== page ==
SACP general secretary Blade Nzimande File photo: ANA

Durban – South African Communist Party general secretary Blade Nzimande told SACP supporters at a rally in Durban on Sunday to buy and read “The President’s Keepers” by author and veteran investigative journalist Jacques Pauw, which lays bare damning allegations about President Jacob Zuma and certain state institutions. 

“We want to officially say as the SACP, go buy and read that book by Jacques Pauw, because half of the things he says are things we have been saying as the SACP, including the abuse of our intelligence services,” the recently axed higher education minister said.

“You can’t use intelligence [services] against your own allies. We know we are being listened to,” Nzimande said. This indicated that the SACP and Congress of South African Trade Unions (Cosatu) had been “declared enemies”.
 
“We must fight this, and we want to say to the ANC as it goes into conference, elect a leadership that is not going to abuse state institutions,” he said.   
 
The SACP and Cosatu, along with the South African Civic Organisation (Sanco), have been in an alliance with the ANC since 1994. The SACP and Cosatu were originally strong supporters of Zuma’s bid for the presidency in 2009 and again in 2014, but the relationship has in recent times come close to collapse in the wake of corruption and state capture allegations.
 
Both organisations have called on Zuma to step down as president and have thrown their weight behind Deputy President Cyril Ramaphosa to succeed Zuma.
 
Nzimande said the alliance needed to be reconfigured to serve the people instead of reflecting unilateralism, authoritarianism, and other forms of dictatorial leadership.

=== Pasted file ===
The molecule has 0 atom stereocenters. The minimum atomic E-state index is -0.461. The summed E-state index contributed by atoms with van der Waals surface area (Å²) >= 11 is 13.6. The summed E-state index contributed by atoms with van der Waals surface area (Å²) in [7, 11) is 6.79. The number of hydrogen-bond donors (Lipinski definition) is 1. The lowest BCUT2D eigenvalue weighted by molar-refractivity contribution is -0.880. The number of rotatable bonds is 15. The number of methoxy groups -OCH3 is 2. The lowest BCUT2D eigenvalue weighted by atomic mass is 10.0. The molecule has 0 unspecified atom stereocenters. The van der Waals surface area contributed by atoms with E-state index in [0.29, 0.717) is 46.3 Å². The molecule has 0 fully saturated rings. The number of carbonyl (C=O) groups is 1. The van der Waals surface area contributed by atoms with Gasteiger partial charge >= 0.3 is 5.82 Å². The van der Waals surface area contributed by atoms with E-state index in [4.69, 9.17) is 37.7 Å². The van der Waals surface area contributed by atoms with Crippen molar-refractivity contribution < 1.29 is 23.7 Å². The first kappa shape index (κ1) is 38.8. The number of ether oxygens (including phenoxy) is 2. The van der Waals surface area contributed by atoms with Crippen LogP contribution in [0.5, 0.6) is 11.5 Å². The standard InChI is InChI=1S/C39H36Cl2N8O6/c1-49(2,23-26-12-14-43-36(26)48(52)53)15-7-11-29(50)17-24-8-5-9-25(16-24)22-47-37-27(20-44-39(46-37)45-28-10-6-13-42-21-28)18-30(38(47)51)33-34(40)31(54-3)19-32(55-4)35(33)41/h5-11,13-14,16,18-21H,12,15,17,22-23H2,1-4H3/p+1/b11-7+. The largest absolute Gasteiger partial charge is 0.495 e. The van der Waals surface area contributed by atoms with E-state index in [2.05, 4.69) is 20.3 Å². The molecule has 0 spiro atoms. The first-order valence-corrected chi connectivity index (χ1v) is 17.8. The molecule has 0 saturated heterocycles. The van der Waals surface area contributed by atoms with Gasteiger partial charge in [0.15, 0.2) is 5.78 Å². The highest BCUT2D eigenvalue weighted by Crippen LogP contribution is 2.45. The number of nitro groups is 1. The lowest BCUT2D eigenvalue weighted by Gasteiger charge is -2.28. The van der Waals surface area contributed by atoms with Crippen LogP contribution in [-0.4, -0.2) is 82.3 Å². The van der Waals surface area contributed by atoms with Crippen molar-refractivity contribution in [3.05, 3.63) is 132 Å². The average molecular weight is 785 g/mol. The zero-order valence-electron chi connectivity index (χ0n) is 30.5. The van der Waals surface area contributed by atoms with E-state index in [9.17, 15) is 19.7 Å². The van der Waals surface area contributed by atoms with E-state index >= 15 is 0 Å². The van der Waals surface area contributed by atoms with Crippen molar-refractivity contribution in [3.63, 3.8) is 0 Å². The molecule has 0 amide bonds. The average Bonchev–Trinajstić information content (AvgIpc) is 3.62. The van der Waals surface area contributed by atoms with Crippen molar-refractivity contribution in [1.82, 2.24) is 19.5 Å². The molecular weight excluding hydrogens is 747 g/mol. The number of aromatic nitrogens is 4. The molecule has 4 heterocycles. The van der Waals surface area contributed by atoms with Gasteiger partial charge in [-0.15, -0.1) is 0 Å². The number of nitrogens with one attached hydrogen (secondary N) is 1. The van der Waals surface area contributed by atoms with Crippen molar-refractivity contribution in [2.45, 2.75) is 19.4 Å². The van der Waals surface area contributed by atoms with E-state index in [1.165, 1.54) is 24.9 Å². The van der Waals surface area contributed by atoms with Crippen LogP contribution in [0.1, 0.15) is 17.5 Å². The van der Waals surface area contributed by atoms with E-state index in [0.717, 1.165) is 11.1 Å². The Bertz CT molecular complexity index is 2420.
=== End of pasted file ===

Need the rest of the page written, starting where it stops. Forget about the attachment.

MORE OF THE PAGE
“When we say we are committed to the alliance we mean it. We want the alliance to function as a single revolutionary democratic unit. The alliance must implement our shared national democratic revolution through the state – which must be an organ of democracy,” said Nzimande.
 
It was “unprincipled” to expect alliance partners to campaign for the ANC and then have the governing party make decisions, “or worse, for an individual or faction to make decisions”.
 
“It is unfair to expect alliance partners to support the decisions they were not consulted on, and more so factional, divisive, and wrong decisions,” he said.
 
“It is unjustifiable to expect alliance partners to rally behind wrongdoing and the failure to hold those committing wrongdoing accountable. Those who have a problem [with] the alliance working together, who take decisions outside of the principles of democratic consensus-seeking consultation, collective leadership, and accountability, cannot be trusted when they talk about the importance of the alliance,” Nzimande said.
 
Refusals to "democratise the alliance, accept collective leadership of the national democratic revolution", or engage in consensus-seeking consultation before major policy and deployment decisions were made would leave the SACP “with no other option but to reconfigure the alliance via the ballot as the SACP or through a popular left front”, he said.